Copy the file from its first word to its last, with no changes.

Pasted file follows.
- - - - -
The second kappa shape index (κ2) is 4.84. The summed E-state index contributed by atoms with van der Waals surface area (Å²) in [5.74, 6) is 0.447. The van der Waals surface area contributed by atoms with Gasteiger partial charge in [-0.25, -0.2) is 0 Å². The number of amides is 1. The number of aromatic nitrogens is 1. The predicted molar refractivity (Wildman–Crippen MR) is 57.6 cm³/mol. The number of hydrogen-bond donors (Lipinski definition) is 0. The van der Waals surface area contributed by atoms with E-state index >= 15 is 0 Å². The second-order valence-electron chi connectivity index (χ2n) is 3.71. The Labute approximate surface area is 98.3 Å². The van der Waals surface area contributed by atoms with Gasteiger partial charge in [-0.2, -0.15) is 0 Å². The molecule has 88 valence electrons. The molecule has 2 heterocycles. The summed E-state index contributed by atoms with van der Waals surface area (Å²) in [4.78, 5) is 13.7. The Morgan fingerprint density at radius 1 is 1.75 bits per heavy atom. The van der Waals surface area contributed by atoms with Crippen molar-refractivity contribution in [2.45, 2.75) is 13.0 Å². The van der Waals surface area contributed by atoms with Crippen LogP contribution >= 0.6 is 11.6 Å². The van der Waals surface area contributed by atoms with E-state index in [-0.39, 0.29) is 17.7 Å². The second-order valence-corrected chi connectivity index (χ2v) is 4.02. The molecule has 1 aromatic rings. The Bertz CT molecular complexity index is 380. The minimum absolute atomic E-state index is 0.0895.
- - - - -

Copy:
The second kappa shape index (κ2) is 4.84. The summed E-state index contributed by atoms with van der Waals surface area (Å²) in [5.74, 6) is 0.447. The van der Waals surface area contributed by atoms with Gasteiger partial charge in [-0.25, -0.2) is 0 Å². The number of amides is 1. The number of aromatic nitrogens is 1. The predicted molar refractivity (Wildman–Crippen MR) is 57.6 cm³/mol. The number of hydrogen-bond donors (Lipinski definition) is 0. The van der Waals surface area contributed by atoms with E-state index >= 15 is 0 Å². The second-order valence-electron chi connectivity index (χ2n) is 3.71. The Labute approximate surface area is 98.3 Å². The van der Waals surface area contributed by atoms with Gasteiger partial charge in [-0.2, -0.15) is 0 Å². The molecule has 88 valence electrons. The molecule has 2 heterocycles. The summed E-state index contributed by atoms with van der Waals surface area (Å²) in [4.78, 5) is 13.7. The Morgan fingerprint density at radius 1 is 1.75 bits per heavy atom. The van der Waals surface area contributed by atoms with Crippen molar-refractivity contribution in [2.45, 2.75) is 13.0 Å². The van der Waals surface area contributed by atoms with Crippen LogP contribution >= 0.6 is 11.6 Å². The van der Waals surface area contributed by atoms with E-state index in [-0.39, 0.29) is 17.7 Å². The second-order valence-corrected chi connectivity index (χ2v) is 4.02. The molecule has 1 aromatic rings. The Bertz CT molecular complexity index is 380. The minimum absolute atomic E-state index is 0.0895.